Thanks, William, for baking down the issue to its essence, especially with your final comments above. Greed for money or power have driven every US war since the USAmerican Revolution. Some would say the revolution was fought for the same reasons, i.e., mainly to benefit the white, wealthy colonial land owners.
Since we will probably never eliminate greed, perhaps the cause nearest the root is capitalism which is the great enabler for the greedy bastards.
Veterans For Peace (veteransforpeace.org) works for peace but also confronts the system that breeds environmental and social injustice, for these are the building blocks of our warlike culture and foreign policy.
Last, but certainly not least, please check out WorldBeyondWar.org for ways to break the paradigm about which you eloquently write.
Thanks again, William.
Reblogged this on Veterans For Peace, Linus Pauling Chapter and commented:
Perhaps President Obama should have completed the 12-step addiction program before accepting the Nobel Peace Prize.
Our comments are entered at the bottom of Col. Aster’s blog post.
Two brief (I swear!) comments: 1.) Glad to see discussion of socialism vs. capitalism going on. But I guess it’s up to me to state most bluntly: Capital rules over labor ONLY through the use (or mere threat) of VIOLENCE. That’s what the police are there for. Did you really think they just help little old ladies cross the street or lost kids get reunited with their families?; 2.) The war that will undo us all, daydreaming socialists [not implying everyone reading TCP is a socialist!] and Titans of Capital alike, is the neverending War Against Nature (WAN?). Once upon a time Humankind was blessed with an incredibly beautiful, magnificent planet. Now we’re accelerating our ride to hell on Earth. It’s a one-way trip, folks. Pessimism? Nihilism? No, realism. I believe it is easier to deal with horror if you face it with open eyes instead of cowering under your bed.
Greg.. You’ve made an insightful analysis of the end point of ‘free market capitalism’. When even the Pope sees it and the Catholic politicians, to a man ,refute his encyclical, you know we’re in trouble.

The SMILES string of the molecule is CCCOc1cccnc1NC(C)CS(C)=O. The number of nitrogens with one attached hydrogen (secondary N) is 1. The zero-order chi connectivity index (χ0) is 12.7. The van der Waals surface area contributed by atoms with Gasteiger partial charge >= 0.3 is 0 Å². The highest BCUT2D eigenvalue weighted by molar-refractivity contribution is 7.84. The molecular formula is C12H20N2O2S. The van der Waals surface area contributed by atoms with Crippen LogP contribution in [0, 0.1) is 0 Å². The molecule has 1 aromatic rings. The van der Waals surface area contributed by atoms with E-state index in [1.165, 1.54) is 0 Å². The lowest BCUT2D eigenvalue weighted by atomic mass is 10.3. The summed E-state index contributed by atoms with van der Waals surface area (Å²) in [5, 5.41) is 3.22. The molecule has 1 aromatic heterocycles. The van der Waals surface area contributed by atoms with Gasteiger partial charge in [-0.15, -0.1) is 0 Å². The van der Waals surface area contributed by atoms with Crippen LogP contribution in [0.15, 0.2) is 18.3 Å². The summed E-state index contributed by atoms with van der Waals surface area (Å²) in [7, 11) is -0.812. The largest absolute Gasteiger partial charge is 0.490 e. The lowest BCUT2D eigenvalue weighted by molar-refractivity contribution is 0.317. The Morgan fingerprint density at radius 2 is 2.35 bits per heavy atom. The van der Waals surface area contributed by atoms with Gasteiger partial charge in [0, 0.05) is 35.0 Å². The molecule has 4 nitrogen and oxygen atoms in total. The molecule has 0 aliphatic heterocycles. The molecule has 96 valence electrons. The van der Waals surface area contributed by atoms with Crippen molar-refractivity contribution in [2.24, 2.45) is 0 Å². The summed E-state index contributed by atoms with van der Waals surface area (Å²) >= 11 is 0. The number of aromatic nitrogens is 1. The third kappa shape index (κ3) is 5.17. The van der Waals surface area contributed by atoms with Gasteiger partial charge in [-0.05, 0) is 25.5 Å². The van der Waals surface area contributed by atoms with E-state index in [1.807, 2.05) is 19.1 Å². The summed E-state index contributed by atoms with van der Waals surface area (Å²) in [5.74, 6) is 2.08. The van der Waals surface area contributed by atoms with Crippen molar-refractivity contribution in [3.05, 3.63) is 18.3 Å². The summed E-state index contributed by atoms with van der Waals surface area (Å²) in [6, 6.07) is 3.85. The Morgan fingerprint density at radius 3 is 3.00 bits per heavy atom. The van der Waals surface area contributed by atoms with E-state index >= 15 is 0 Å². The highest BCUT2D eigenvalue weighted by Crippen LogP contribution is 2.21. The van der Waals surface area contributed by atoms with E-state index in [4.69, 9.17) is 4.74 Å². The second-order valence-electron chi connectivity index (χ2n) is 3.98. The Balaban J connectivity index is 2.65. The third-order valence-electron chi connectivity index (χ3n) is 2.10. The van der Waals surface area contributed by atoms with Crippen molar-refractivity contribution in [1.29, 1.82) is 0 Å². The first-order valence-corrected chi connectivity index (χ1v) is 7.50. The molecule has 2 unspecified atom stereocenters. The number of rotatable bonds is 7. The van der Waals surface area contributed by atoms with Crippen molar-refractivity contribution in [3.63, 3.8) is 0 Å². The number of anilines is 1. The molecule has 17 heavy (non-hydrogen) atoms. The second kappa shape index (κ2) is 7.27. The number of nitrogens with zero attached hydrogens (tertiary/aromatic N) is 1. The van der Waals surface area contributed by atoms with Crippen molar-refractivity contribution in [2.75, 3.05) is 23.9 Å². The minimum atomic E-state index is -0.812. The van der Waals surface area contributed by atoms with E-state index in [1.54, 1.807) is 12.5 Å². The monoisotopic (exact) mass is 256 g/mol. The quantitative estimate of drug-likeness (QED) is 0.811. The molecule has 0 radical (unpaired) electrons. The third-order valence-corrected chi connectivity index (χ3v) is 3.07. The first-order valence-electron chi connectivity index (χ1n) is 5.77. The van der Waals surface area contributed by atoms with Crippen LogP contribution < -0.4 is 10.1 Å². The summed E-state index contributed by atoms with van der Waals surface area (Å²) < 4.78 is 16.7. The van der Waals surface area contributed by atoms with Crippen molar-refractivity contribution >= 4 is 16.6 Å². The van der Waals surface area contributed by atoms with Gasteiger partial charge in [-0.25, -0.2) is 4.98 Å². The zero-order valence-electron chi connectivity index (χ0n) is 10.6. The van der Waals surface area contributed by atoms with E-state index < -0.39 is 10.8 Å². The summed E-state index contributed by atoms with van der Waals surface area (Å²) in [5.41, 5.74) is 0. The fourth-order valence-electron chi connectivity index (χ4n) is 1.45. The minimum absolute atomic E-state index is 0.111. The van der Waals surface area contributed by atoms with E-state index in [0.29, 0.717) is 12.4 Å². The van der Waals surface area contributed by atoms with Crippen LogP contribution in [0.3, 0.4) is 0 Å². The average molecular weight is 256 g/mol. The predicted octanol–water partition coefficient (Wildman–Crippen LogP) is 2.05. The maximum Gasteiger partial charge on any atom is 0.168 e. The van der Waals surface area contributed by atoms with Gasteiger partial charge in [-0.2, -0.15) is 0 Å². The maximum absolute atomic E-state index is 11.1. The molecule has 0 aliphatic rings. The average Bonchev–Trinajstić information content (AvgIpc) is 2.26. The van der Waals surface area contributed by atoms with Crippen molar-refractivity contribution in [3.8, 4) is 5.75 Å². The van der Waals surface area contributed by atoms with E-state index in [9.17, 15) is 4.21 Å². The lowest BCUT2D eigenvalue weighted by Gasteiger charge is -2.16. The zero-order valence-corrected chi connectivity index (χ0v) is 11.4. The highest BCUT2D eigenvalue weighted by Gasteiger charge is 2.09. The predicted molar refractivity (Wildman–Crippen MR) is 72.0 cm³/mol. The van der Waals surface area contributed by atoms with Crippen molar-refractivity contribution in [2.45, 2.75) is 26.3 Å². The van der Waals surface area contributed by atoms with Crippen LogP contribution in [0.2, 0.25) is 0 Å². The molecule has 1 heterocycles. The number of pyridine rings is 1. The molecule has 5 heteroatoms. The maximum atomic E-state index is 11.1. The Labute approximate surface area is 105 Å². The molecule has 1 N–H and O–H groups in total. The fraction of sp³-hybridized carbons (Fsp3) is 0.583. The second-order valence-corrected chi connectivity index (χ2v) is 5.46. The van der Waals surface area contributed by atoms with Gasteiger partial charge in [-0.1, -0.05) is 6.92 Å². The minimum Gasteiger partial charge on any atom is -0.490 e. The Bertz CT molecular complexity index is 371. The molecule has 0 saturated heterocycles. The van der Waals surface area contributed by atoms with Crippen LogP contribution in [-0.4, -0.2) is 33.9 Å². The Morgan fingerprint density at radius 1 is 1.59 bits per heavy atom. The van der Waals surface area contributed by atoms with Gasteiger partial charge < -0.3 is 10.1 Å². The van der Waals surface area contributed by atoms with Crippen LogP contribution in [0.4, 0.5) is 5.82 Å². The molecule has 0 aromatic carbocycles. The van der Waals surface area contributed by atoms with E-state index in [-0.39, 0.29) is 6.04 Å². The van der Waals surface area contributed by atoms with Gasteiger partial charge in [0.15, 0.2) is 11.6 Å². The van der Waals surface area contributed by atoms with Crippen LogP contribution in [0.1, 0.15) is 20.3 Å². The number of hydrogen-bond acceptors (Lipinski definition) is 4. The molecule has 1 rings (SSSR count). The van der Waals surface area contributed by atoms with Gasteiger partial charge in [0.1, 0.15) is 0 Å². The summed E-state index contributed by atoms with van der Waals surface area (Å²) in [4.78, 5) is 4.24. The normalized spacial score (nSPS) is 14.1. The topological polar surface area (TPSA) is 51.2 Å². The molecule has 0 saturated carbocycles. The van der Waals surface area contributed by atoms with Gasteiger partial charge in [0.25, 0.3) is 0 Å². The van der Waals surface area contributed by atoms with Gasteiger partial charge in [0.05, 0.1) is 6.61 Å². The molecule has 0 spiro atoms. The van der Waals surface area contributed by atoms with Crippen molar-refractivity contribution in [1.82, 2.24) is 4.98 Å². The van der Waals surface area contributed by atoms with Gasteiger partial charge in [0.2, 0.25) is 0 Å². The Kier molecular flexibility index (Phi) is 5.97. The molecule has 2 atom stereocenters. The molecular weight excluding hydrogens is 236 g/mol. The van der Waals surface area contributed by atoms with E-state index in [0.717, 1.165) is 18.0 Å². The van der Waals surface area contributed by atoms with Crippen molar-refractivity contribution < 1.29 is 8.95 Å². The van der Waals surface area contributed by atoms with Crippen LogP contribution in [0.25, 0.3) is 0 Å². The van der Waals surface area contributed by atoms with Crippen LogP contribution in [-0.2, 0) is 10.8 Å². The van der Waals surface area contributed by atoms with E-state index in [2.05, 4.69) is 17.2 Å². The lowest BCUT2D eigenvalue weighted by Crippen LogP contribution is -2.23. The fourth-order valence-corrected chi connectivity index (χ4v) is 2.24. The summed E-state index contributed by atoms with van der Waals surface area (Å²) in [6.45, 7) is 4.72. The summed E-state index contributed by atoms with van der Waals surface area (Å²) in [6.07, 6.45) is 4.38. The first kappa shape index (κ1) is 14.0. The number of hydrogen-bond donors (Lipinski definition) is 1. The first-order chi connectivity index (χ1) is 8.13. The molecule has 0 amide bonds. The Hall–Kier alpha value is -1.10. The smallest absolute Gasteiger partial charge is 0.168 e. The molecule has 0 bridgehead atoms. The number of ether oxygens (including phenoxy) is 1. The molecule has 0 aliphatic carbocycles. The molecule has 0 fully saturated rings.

Reblogged this on The Secular Jurist and commented:
“Maybe that’s it: Naked greed feeds wanton aggression.”
My gut reaction is that the Civil War embedded it in our consciousness. Look at the proliferation of monuments reflecting both sides’ self-perception of fighting for a grand cause, and songs like “Battle Hymn of the Republic.”
Love of money is the root of all evil.
“There does not appear to be any doubt that money is the agent which causes the decline of this strong, brave and self-confident people.” John B. Glubb in The Fate of Empires
Further reading: http://mondediplo.com/openpage/the-superpower-conundrum
War and Peace — Gaza and ‘the west bank’ — http://mondediplo.com/openpage/the-fire-next-time — is this a model for the US? Just where does ‘occupation’ fit?
It does appear to be a parallel of US policy in Iraq most glaringly (Afghanistan’s population is less concentrated in urban areas): pursue a policy that guarantees generating new enemies and keeps the orders rolling in to the War Industry for replacement materiel and new technologies. Who can blame the residents of Gaza for hesitating to rebuild infrastructure when officials of Israeli regime publicly promise additional attacks down the road? Of course the fundamental thing that has to be borne in mind about the Gaza Strip, the West Bank of the Jordan River and Syria’s Golan Heights is that Israel continues to occupy them nearly 50 years after seizing those territories in the “Six-Day War.” And thanks to the military backing provided with US taxpayer funds Israel merrily continues to thumb its nose at the great majority of the world’s people who oppose its Apartheid and murderous military policies, not to mention that pipsqueak operation called the UN!